There was a time when I felt compelled to keep an eye on what I read from a point of view of what might be socially desirable.
There – that’s a mouthful.
There was the possibility, at one time, that I might have an academic career, and I think I thought I had better read what would be considered ‘interesting’.
I got good marks for my essays. I had got to a point where I thought I had to leave the course, or throw everything I had at it – embrace what was there on the table for the picking-up, if I dared.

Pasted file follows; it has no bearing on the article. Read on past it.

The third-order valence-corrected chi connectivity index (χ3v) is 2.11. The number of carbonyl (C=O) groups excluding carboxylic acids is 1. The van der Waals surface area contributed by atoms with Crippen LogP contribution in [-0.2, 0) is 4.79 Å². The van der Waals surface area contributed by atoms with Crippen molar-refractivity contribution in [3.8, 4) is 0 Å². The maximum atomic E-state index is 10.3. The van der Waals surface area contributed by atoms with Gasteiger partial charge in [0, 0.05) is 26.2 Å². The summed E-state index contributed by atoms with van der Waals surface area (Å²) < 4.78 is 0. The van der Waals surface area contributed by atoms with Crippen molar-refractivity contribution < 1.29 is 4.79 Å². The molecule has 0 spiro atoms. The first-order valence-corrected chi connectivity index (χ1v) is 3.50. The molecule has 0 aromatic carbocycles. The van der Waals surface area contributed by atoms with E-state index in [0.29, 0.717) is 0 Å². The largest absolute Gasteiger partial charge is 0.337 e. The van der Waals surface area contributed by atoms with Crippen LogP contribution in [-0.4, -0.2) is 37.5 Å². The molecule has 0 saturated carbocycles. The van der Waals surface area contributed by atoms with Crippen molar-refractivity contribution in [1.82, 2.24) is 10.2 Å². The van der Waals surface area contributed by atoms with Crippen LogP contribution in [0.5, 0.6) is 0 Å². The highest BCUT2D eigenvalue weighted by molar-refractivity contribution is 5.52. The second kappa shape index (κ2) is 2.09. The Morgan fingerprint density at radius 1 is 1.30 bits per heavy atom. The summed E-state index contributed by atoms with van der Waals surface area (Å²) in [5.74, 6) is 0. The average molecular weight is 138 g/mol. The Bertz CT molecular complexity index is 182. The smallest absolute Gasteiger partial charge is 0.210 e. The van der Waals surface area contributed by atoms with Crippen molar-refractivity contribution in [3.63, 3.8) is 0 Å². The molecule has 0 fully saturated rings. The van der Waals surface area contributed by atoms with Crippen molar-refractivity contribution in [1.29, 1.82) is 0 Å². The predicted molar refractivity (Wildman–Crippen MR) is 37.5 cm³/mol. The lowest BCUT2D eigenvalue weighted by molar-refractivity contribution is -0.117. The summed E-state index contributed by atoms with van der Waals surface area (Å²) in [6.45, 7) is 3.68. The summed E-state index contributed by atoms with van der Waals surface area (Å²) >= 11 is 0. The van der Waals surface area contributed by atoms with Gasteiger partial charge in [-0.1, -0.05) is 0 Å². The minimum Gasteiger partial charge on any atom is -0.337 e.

The table, by that time, had lost its fourth leg.
Over the space of a year and a half-term, everything I had held dear had been knocked out from under me.
I decided to take hold of the broken table, never mind what might have been on it.
I wrote my essays using popular fiction techniques.
And started reading more literary-style fiction.
These days, I don’t keep on my shelves anything that I don’t like, or think I won’t read again.
It is the writer who makes the text, although that writer cannot be found there.
If you ate crystals, wouldn’t they cut your insides – as powdered glass that murderers sometimes use?
Would it be necessary to get God’s blessing before partaking of it?